Is the novel autobiographical?
The short answer: Raven Townsend is good-looking, has jet-black hair, brown eyes, and is a babe magnet. Unfortunately, I am none of the above. However, there are some similarities that were drawn from real life: Like the protagonist, I grew up in Maine, went to a conservative college, and first learned about card counting by reading a magazine article in the library featuring Ken Uston.
Any other similarities?
A few. I was the proud owner of a fake Rolex for a number of years and did count down a deck in practice once in eleven seconds. However, most characters and events in the book are either composites of people and their experiences or entirely fictional. For instance, while my hometown church did indeed burn down, I was not around at that time.
Is Vinalhaven a real place?
Yes, it is an island off the coast of Maine where my father was born. Iíve only been there once and am not aware of any actual connection to the marauding Viking warriors.
Did your real life father use the eccentric animal analogies so common in your book?
Not at all. My dad was much nicer, better looking, and more of a babe magnet than the one in the novel.
Iíve never heard of a casino called THE SWAMP.
THE SWAMP is a fictional composite of three actual casinos, one with a shift manager who didnít believe card counting worked. He offered a winner-take-all freeze-out on several occasions.
Are you as athletic as the protagonist?
I only wish. I did run in high school and played basketball in college but displayed the breakaway speed of Raven only when closely chased by security guards.
Did you have a large sum of money confiscated by Southern cops?
No, although I know others who have.
Were you originally planning on being a Biblical archaeologist?
At times in my childhood, I did imagine myself finding something great like Noahís Ark, but I never seriously pursued it in life. I did study for a while in Israel, which influenced that section of my novel.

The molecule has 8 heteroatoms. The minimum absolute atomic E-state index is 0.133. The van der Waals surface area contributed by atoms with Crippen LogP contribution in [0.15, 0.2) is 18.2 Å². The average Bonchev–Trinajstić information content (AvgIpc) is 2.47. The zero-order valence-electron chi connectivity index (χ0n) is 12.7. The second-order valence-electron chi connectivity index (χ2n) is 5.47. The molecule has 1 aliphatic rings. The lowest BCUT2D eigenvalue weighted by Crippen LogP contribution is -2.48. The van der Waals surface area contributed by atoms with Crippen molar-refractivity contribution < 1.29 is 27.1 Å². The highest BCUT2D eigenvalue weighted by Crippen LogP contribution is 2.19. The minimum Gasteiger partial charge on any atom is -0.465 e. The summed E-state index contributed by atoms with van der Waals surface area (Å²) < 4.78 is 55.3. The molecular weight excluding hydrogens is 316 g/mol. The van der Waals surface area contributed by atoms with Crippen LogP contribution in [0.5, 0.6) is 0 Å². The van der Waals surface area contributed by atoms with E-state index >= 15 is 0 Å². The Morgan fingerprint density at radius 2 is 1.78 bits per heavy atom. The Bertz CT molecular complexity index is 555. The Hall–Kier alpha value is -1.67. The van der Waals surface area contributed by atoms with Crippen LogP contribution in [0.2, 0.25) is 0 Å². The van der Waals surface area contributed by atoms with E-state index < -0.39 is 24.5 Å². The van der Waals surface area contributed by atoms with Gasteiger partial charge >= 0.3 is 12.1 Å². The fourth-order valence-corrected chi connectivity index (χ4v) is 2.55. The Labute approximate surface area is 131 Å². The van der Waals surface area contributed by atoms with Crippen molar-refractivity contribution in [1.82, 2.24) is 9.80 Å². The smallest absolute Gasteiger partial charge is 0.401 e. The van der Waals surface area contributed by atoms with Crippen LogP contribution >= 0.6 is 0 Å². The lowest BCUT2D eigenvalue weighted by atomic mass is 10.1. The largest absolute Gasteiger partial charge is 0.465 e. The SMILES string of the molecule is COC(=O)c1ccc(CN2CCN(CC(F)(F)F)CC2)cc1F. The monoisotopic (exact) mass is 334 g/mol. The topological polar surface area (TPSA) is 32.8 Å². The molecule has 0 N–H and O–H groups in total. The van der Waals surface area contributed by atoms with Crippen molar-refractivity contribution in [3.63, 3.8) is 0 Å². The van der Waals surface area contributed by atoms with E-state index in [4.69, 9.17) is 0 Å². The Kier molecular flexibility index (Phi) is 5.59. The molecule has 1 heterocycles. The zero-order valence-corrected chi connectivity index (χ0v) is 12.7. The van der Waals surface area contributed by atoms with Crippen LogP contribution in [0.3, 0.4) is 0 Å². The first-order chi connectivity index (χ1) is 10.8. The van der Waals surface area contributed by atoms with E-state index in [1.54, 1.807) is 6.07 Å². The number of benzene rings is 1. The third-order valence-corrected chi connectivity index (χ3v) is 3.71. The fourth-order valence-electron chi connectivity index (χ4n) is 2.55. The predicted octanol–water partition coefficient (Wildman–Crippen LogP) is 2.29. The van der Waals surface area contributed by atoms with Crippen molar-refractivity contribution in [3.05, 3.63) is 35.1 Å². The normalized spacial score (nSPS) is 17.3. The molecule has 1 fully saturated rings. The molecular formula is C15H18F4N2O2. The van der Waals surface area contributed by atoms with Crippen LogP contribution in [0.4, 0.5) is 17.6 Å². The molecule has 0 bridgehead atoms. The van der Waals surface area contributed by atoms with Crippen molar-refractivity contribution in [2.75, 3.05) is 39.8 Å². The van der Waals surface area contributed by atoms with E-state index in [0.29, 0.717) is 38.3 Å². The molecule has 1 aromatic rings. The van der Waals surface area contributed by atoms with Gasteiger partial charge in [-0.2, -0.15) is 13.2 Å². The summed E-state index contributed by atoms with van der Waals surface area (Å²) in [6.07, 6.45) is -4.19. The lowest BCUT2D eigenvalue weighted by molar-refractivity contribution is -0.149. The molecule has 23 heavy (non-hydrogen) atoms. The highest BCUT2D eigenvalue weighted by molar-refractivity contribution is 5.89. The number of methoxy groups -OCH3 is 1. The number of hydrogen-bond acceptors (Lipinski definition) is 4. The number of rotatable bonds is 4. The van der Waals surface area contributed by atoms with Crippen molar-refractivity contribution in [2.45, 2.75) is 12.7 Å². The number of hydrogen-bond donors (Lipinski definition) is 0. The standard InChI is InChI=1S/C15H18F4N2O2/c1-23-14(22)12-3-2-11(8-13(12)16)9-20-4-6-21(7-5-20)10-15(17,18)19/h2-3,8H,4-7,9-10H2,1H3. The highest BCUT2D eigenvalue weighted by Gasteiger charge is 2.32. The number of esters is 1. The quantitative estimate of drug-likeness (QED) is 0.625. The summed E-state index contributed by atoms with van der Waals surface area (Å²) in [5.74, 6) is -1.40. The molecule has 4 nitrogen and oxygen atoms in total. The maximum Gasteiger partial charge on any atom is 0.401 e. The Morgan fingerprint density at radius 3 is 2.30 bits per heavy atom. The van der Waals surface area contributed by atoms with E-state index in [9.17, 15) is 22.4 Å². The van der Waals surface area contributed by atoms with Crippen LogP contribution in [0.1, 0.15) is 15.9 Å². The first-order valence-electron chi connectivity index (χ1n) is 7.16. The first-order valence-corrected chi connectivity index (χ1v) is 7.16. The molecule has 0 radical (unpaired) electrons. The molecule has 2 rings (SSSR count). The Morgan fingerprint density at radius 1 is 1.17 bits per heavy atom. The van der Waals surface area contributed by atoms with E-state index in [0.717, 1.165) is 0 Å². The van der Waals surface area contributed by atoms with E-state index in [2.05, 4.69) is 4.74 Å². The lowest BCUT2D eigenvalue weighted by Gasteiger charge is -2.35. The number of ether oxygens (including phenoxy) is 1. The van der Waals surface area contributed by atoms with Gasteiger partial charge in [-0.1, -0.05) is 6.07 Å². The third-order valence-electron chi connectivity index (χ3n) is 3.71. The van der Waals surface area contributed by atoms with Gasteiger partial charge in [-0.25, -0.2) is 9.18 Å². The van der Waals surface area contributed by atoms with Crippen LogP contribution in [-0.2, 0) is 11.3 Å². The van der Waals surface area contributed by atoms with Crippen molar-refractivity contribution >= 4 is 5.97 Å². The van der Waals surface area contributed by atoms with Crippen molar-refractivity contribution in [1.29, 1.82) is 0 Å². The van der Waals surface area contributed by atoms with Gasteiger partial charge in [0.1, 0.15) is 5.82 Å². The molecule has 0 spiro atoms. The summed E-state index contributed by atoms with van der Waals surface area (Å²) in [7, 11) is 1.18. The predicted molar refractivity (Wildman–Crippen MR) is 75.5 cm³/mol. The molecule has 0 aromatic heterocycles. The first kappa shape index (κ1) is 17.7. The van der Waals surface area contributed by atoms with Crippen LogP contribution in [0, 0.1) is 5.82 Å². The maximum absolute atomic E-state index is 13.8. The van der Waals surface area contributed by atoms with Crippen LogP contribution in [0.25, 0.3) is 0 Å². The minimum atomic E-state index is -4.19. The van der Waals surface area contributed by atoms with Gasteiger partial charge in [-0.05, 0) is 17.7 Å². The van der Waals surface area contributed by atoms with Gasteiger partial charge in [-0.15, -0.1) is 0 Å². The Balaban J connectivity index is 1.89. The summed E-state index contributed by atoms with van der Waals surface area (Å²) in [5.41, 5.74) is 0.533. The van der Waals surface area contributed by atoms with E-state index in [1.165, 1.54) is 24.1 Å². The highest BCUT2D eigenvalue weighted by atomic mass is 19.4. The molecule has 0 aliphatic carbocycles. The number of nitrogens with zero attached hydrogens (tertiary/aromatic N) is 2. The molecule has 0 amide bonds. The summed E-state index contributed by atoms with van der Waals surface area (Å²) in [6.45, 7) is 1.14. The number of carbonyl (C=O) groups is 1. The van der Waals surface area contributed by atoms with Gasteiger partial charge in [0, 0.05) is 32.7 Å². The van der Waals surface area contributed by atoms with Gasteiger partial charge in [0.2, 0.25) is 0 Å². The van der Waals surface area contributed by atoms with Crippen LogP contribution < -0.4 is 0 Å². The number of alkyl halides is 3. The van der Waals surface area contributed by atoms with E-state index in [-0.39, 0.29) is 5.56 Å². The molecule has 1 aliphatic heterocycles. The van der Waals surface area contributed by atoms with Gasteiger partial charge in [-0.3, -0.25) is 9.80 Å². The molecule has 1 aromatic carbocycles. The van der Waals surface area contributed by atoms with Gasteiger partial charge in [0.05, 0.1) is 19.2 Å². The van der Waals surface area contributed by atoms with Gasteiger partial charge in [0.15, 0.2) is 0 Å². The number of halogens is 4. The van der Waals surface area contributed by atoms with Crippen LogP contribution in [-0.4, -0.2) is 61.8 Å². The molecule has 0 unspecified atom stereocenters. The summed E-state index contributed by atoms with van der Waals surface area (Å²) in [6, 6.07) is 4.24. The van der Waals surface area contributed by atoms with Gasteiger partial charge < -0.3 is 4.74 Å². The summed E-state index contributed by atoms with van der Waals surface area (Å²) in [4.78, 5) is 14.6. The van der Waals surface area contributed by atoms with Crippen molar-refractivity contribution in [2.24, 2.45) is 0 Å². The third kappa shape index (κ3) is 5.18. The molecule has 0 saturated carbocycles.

How accurate is the description of team play in your novel?
Very. Tall spotters work extremely well in the crowded casinos and verbal signals are surprisingly simple and difficult to detect if done correctly.
Is it rare to get kicked out of the casinos?
Actually it occurs a little more often than Iíd like. Personally, Iíve been shown the door over 200 times in casinos all over the world. Iíve lost exact count somewhere along the wayówhich is somewhat ironic for an author who wrote a book called The Counter.
What counting system do you use?
I started with Uston APC, but have played most of my career with Hi Opt II. Recently, I switched to the Zen count for shoes games, as I tired of side counting 24 aces on my feet.
Making a living from gambling sounds pretty cool.
It certainly provides a unique icebreaker at parties. I usually get two types of responses: One is the ďWow, you must lead a James Bond-like existence.Ē Well, I donít look quite as good as Sean Connery does in his tuxedo, although I must have his animal magnetism around females since my cat loves me. The other and more common response is ďMartha, hide the kids, thereís a professional gambler living in our neighborhood.Ē
How much money have you made playing blackjack?